Like most far-right street-brawling groups, their entire raison d'être was to provoke fights with far-left and anarchist groups, particularly those attached to various campuses in California and elsewhere. "RAM's goal when they attended these rallies was simple: They sought to provoke physical conflict, or—even better—they looked for any reason to serve as an excuse which they believed would justify their use of violence against their ideological foes," the memorandum notes. Their violence included events in Huntington Beach and Berkeley, California, in the spring of 2017.

At the Aug. 12, 2017, event in Charlottesville, the RAM gang once again played a leading role in provoking violence on the streets, both at the Aug. 11 tiki torch march onto the University of Virginia campus and at the main Aug. 12 event in Charlottesville around the Robert E. Lee statue in a downtown park. The men were especially exultant about the Friday night march in which they had massively outnumbered counterprotesters and had mercilessly assaulted them: "After the students and protestors left, Miselis's own Go-Pro video captured him yelling 'total victory' and 'we beat you tonight, we'll beat you tomorrow too!'"

The next day, they engaged in such violence as punching protesters and knocking them to the ground, at which point they began kicking them so hard that Miselis broke his own toe. Daley infamously attacked a feminist and began strangling her, caught in an image reproduced frequently, and then threw her to the pavement with such force that she suffered a concussion.

Afterwards, online conversations made clear that "the defendants' primary regret about their time in Charlottesville was not having exacted enough violence."

Rundo, who fled the country after being cleared on appeals, is now an international fugitive. He is believed to be currently hiding out in Bosnia while being sought by police there, after having been expelled from Serbia.

Far-Right Gang Killed Cop In Plot To Blame 2020 Protest Violence On 'Leftists'

Despite the widespread media narrative blaming Black Lives Matter and antifascist activists for last summer's protest violence, there were plenty of suspicions that far-right extremists seeking to intensify the public's fear of the "violent left" were in fact responsible for a significant amount of it. These suspicions were fed by such incidents as the assassination of a federal officer in Oakland by two far-right "Boogaloo Bois" and the arrest of another "Boogaloo" enthusiast from Texas for attacking a police station in Minneapolis.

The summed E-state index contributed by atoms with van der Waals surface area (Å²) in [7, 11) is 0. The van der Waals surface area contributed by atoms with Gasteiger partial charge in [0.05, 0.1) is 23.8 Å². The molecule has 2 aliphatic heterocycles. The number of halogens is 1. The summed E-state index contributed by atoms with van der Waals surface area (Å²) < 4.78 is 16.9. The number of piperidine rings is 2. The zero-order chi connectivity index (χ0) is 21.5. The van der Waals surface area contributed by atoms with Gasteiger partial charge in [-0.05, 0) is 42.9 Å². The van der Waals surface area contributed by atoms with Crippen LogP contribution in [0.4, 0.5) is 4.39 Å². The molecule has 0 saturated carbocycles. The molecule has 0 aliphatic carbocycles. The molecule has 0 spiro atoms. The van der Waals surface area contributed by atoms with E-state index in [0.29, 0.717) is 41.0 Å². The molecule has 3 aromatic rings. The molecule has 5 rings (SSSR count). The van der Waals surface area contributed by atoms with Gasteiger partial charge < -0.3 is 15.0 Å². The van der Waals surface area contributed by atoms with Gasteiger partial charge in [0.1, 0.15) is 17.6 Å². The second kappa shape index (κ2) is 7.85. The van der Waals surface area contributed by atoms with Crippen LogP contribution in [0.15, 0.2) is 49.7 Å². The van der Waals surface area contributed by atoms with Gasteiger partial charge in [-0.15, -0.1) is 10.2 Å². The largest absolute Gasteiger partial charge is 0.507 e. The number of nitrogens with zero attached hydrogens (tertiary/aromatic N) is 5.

Now we know, thanks to federal prosecutors investigating the Oakland incident, that in fact it was not the act of a single "lone wolf" and his accomplice, but rather part of a larger plot by group of far-right extremists who called themselves the "Grizzly Scouts" and planned a series of deadly attacks on law-enforcement officers with the intent of making it appear to be the work of the "violent left." Even more disturbing, according to the San Jose Mercury-News, most of these conspirators, following their arrests for destroying evidence in the case, have been released on bond by federal magistrates who have deemed them not a risk to the community.

The Grizzly Scouts, according to the grand jury indictment handed down in April, plotted a variety of lethal actions targeting law-enforcement officers in the months and weeks before fellow "Boogaloo Boi" Steven Carillo—an active-duty Air Force sergeant—shot and killed federal protection officer Dave Patrick Underwood on May 29, 2020, and then a week later, a Santa Cruz sheriff's deputy seeking to arrest him. Carrillo was a key member of the group, which in addition to planning attacks on police, engaged in paramilitary training exercises at the home of a member near Turlock, California.

The four men named in the indictment—Jessie Alexander Rush, 29, of Turlock; Robert Jesus Blancas, 33, of Castro Valley; Simon Sage Ybarra, 23, of Los Gatos; and Kenny Matthew Miksch, 21, of San Lorenzo—and Carrillo used a WhatsApp chat group for the Grizzly Scouts labeled "209 Goon HQ" to plan their attacks and organize training sessions as part of the so-called "Boogaloo" movement with which they identified.